def get_python_inc (plat_specific=0):
      """Return the directory containing installed Python header files.
         If 'plat_specific' is false (the default), this is the path to the
         non-platform-specific header files, i.e. Python.h and so on;
         otherwise, this is the path to platform-specific header files
         (namely config.h)."""

      the_prefix = (plat_specific and exec_prefix or prefix)
      if os.name == "posix":
          return os.path.join (the_prefix,
                               "include", "python" + sys.version[:3])
      elif os.name == "nt":
          return os.path.join (the_prefix, "Include") # include or Include?
      elif os.name == "mac":
          return os.path.join (the_prefix, "Include")
          raise DistutilsPlatformError, \
                ("I don't know where Python installs its C header files " +
                 "on platform '%s'") % os.name

Ummm, should that be "Include" on Windows for consistency with "Lib"?
(Yes yes, I know it doesn't strictly matter, but I'm a stickler for
aesthetic consistency, even in a tty-style UI.)

'get_config_h_filename()' should change to use the new
function... there, done.  And come to think of it, why not add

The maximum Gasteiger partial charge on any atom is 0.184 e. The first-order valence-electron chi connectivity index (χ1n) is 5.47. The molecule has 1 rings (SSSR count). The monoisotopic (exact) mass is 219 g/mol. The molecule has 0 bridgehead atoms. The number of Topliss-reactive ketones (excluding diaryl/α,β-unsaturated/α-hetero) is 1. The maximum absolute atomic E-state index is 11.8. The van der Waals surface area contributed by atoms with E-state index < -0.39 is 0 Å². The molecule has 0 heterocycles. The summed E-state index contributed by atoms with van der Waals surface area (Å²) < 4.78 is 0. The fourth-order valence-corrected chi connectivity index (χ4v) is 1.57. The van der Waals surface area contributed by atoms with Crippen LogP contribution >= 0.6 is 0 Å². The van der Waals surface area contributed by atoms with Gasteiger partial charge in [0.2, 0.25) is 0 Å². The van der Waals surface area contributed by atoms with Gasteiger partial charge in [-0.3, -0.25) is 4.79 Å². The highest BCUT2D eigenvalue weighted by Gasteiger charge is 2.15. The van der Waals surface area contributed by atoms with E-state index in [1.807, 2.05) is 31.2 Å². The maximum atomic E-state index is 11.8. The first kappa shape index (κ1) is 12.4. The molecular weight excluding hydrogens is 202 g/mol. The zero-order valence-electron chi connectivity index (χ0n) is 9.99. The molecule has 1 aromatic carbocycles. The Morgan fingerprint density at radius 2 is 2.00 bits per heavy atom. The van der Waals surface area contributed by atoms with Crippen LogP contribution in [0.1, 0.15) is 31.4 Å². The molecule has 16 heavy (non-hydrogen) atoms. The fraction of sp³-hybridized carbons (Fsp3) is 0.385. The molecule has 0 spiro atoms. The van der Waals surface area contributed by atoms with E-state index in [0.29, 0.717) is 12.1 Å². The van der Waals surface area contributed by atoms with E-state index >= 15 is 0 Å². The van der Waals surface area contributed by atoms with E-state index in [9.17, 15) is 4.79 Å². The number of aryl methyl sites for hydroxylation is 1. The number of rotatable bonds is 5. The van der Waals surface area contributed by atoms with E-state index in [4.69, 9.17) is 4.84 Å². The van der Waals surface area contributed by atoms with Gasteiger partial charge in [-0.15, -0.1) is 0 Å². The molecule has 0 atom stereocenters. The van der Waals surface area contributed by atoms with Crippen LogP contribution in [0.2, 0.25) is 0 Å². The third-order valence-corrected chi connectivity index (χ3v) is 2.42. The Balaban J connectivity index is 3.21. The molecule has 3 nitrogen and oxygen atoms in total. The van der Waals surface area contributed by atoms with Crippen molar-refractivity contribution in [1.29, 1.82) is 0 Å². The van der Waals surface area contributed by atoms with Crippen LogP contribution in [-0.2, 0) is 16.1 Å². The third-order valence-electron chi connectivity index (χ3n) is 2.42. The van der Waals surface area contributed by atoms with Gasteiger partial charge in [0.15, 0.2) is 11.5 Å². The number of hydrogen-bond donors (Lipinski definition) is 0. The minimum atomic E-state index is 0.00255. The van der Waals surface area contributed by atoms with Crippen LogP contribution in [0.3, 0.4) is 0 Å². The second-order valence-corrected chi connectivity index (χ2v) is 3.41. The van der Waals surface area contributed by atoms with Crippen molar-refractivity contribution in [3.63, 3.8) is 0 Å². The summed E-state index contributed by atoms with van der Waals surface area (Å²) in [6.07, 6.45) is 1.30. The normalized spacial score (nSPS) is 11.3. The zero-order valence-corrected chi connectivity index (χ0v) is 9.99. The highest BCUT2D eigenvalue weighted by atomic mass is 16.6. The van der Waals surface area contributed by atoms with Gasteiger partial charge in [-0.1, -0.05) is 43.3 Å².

'get_python_lib()'?  The 'install_py' command should probably use this
instead of some ugly GLOBAL exported by sysconfig, and it could be handy
for setup scripts that want to do naughty things but still play nice
(ie. use portable directory names).

Here's 'get_python_lib()':

  def get_python_lib (plat_specific=0, standard_lib=0):
      """Return the directory containing the Python library (standard or
         site additions).  If 'plat_specific' is true, return the directory
         containing platform-specific modules, i.e. any module from a
         non-pure-Python module distribution; otherwise, return the
         platform-shared library directory.  If 'standard_lib' is true,
         return the directory containing standard Python library modules;
         otherwise, return the directory for site-specific modules."""

      the_prefix = (plat_specific and exec_prefix or prefix)

      if os.name == "posix":
          libpython = os.path.join (the_prefix,
                                    "lib", "python" + sys.version[:3])
          if standard_lib:
              return libpython
              return os.path.join (libpython, "site-packages")